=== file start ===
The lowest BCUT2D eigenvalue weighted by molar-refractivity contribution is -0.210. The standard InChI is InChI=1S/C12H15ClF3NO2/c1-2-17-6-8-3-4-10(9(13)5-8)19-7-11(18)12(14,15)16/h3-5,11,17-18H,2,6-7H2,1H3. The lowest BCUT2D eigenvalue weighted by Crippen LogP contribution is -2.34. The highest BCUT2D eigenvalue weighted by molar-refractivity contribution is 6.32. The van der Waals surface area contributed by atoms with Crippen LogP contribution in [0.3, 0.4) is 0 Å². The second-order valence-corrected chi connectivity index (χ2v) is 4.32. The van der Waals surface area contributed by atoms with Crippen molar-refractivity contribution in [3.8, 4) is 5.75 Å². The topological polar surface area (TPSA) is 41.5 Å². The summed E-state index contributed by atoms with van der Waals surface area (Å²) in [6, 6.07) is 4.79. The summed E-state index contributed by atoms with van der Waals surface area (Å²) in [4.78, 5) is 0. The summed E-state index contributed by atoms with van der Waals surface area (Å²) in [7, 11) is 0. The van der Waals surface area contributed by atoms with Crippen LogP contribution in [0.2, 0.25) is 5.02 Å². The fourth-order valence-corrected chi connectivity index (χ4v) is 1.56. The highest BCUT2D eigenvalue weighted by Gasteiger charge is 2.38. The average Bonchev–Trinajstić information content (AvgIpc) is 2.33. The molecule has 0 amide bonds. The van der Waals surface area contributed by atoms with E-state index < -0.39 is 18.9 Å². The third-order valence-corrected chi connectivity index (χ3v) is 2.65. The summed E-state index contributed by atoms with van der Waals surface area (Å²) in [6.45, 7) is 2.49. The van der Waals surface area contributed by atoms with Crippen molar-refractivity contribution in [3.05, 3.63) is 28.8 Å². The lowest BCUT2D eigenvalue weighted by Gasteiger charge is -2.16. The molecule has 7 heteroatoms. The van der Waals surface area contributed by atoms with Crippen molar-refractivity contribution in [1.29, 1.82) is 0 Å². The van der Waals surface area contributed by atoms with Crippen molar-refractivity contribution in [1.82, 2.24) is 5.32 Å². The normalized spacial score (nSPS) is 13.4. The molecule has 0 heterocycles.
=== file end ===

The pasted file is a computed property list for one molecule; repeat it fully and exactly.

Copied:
The lowest BCUT2D eigenvalue weighted by molar-refractivity contribution is -0.210. The standard InChI is InChI=1S/C12H15ClF3NO2/c1-2-17-6-8-3-4-10(9(13)5-8)19-7-11(18)12(14,15)16/h3-5,11,17-18H,2,6-7H2,1H3. The lowest BCUT2D eigenvalue weighted by Crippen LogP contribution is -2.34. The highest BCUT2D eigenvalue weighted by molar-refractivity contribution is 6.32. The van der Waals surface area contributed by atoms with Crippen LogP contribution in [0.3, 0.4) is 0 Å². The second-order valence-corrected chi connectivity index (χ2v) is 4.32. The van der Waals surface area contributed by atoms with Crippen molar-refractivity contribution in [3.8, 4) is 5.75 Å². The topological polar surface area (TPSA) is 41.5 Å². The summed E-state index contributed by atoms with van der Waals surface area (Å²) in [6, 6.07) is 4.79. The summed E-state index contributed by atoms with van der Waals surface area (Å²) in [4.78, 5) is 0. The summed E-state index contributed by atoms with van der Waals surface area (Å²) in [7, 11) is 0. The van der Waals surface area contributed by atoms with Crippen LogP contribution in [0.2, 0.25) is 5.02 Å². The fourth-order valence-corrected chi connectivity index (χ4v) is 1.56. The highest BCUT2D eigenvalue weighted by Gasteiger charge is 2.38. The average Bonchev–Trinajstić information content (AvgIpc) is 2.33. The molecule has 0 amide bonds. The van der Waals surface area contributed by atoms with E-state index < -0.39 is 18.9 Å². The third-order valence-corrected chi connectivity index (χ3v) is 2.65. The summed E-state index contributed by atoms with van der Waals surface area (Å²) in [6.45, 7) is 2.49. The van der Waals surface area contributed by atoms with Crippen molar-refractivity contribution in [3.05, 3.63) is 28.8 Å². The lowest BCUT2D eigenvalue weighted by Gasteiger charge is -2.16. The molecule has 7 heteroatoms. The van der Waals surface area contributed by atoms with Crippen molar-refractivity contribution in [1.29, 1.82) is 0 Å². The van der Waals surface area contributed by atoms with Crippen molar-refractivity contribution in [1.82, 2.24) is 5.32 Å². The normalized spacial score (nSPS) is 13.4. The molecule has 0 heterocycles.